The #Mangbetu are a group of people who are located in the Democratic Republic of the Congo, living in Orientale Province. The majority of the people live in the villages of Poko, Watsa, Rungu, and Wamba. The Mangbetu achieved a very high level of technological and material development, as indicated by early reports from European explorers. Georg Schweinfurth, the first European to reach the area, visited Mbunza, the Mangbetu ruler, in 1870, and described thousands of subjects at Mbunza’s court as well as hundreds of nobles. The Mangbetu are known for their highly developed art and music. One instrument associated with and named after them is the Mangbetu harp or guitar. The Mangbetu stood out to European explorers because of their elongated heads.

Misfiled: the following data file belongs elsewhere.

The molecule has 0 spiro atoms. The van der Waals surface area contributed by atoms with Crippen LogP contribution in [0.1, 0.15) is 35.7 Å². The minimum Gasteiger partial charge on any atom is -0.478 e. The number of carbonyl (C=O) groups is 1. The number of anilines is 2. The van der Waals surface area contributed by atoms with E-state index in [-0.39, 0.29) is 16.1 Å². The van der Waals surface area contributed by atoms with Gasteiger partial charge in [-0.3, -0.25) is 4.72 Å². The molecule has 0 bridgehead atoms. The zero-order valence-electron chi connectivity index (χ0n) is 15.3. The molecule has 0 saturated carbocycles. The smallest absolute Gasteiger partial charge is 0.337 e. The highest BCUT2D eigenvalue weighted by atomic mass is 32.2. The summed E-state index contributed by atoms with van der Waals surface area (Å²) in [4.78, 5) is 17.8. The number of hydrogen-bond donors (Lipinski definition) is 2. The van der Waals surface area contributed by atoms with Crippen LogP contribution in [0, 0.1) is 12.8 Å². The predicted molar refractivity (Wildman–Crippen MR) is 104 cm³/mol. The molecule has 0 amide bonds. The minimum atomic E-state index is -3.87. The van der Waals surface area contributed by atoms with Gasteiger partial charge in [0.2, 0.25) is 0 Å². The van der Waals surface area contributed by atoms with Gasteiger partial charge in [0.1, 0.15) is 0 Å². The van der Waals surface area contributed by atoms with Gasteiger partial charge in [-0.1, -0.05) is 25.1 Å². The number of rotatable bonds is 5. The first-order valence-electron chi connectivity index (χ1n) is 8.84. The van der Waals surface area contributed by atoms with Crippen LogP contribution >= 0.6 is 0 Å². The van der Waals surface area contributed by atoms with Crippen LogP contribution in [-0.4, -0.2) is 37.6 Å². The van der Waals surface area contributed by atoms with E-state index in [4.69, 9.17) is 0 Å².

For years the group practiced “#Lipombo,” which is a custom of skull elongation. It was a status symbol among the Mangbetu ruling classes at the beginning of the century and later practiced in other countries. The Mangbetu were noted for their distinctive look, at birth the heads of the babies were tightly wrapped with cloth to give the head a streamlined appearance. The practice began dying out in the 1950s with the arrival of more Europeans. Queen Nefertiti is often depicted with what may be an elongated skull, as is King Tutankhamen. The tradition of Lipombo survived until the middle of this century, when it was outlawed by the Belgian government.